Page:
This new information was reflected in official National Hurricane Center forecasts like the two below. They show the probability of hurricane force and tropical storm force winds. The forecast made at this time, 2 PM EDT on August 30, shows the highest probability of these conditions reaching Alabama compared to any other forecast made by the NHC. But even despite it being the highest, it shows only about a 30-40% chance of tropical storm force winds (39-73 mph) reaching the extreme southeastern corner of Alabama, and just a 5-10% chance of these winds reaching areas just west of Tuscaloosa, Alabama. The probability of hurricane force winds is even lower. Aside from maybe a small sliver of extreme southeast Alabama, the state had a less than 5% chance of seeing hurricane force winds (74 mph or greater)
An issue that many people have brought up about the President’s tweet is that when it was send on September 1st, National Hurricane Center forecasts had no impacts in Alabama. The tweet was sent at 9:51 AM in the morning, and here was the latest advisory at that time.
This shows the storm turning north after stalling in The Bahamas and paralleling the Florida, Georgia, and Carolina coasts.
This turned out to be a good forecast. Dorian has the potential to make a landfall near Cape Lookout, North Carolina tonight, but overall it has stayed very close to that forecast track.
This didn’t make national news until after a briefing at the White House Wednesday. During that briefing, President Trump showed a forecast map for Hurricane Dorian. There were two things about this map that caught the attention of meteorologists nationwide.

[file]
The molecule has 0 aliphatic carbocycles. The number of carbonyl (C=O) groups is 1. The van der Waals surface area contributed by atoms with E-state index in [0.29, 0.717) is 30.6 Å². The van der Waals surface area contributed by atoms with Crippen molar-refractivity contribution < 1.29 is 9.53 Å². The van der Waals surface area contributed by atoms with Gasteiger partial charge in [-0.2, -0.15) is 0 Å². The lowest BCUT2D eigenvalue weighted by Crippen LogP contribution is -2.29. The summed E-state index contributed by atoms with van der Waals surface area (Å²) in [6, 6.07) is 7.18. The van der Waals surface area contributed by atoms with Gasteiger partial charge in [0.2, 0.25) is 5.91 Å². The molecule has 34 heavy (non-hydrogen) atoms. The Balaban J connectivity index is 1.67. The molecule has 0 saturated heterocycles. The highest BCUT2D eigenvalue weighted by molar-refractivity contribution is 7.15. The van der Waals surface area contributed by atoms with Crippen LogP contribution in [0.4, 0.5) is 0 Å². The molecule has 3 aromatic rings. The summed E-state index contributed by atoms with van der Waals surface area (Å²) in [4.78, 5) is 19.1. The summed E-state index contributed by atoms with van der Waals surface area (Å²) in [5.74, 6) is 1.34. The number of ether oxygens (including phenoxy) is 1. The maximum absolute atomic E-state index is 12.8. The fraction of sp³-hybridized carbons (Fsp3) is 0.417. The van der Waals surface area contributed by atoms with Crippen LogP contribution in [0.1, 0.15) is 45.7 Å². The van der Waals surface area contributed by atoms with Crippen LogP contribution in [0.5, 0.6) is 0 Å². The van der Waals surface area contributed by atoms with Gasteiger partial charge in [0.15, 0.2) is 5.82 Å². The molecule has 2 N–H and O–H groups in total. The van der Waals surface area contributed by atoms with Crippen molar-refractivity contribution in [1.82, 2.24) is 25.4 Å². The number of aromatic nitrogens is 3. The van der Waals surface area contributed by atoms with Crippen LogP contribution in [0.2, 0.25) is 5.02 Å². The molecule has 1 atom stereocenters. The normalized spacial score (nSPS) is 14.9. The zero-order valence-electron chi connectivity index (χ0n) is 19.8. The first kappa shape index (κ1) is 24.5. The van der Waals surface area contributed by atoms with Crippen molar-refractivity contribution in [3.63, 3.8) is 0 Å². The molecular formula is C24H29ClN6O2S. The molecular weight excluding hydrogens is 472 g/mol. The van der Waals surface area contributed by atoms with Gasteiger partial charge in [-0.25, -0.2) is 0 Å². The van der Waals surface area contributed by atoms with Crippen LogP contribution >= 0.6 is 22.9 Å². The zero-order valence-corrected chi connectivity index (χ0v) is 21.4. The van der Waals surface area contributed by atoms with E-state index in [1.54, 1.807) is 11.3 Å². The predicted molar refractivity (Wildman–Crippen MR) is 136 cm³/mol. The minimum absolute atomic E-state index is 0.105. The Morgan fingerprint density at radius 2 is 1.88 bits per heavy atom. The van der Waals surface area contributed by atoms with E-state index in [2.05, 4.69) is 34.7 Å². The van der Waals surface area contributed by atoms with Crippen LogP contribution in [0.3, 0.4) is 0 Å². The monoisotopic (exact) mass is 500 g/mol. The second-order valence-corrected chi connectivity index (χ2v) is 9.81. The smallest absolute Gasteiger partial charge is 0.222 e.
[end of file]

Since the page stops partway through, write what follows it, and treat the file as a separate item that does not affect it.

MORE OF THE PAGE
First, the map was from almost a week ago. This forecast, issued on Thursday August, 29, shows Dorian making landfall in Florida as a major hurricane and then turning north. The cone of uncertainty, which widens with time to compensate for potential forecast errors, reaches the Gulf of Mexico.
At the time of this briefing, Dorian was already north of that forecast track and approaching the Carolina Coast as a Category 2 hurricane. That map that President Trump showed was dated with old, and now useless information.
The second, and probably more important error with this map, is it had a black line extending from the cone into Alabama. This appendage was not part of the official forecast from the National Hurricane Center, which is shown below.
You can watch a video of yesterday’s briefing here.
So again, was President Trump correct about Hurricane Dorian affecting Alabama? The information available at the time of his Alabama tweet and White House briefing could suggest no. Forecasts were trending away from the Gulf of Mexico and were favoring a turn to the north near Florida’s east coast. However, some information early in Dorian’s life did suggest it was a possibility (just not a great one).
To me, whether or not saying this would impact Alabama was a mistake, a tweet sent on old information, or something else is not important to me. I do think there is an important learning opportunity from all of this though. Everyone should always pay attention to the latest forecast information, because as I showed above forecasts evolve over time. The president has a great team of National Weather Service and NOAA forecasters to keep him updated with the latest threats, and this helps him prepare to disaster relief efforts. You at home have us, Storm Team ABC, to keep you updated when severe weather threatens the Heart of Illinois.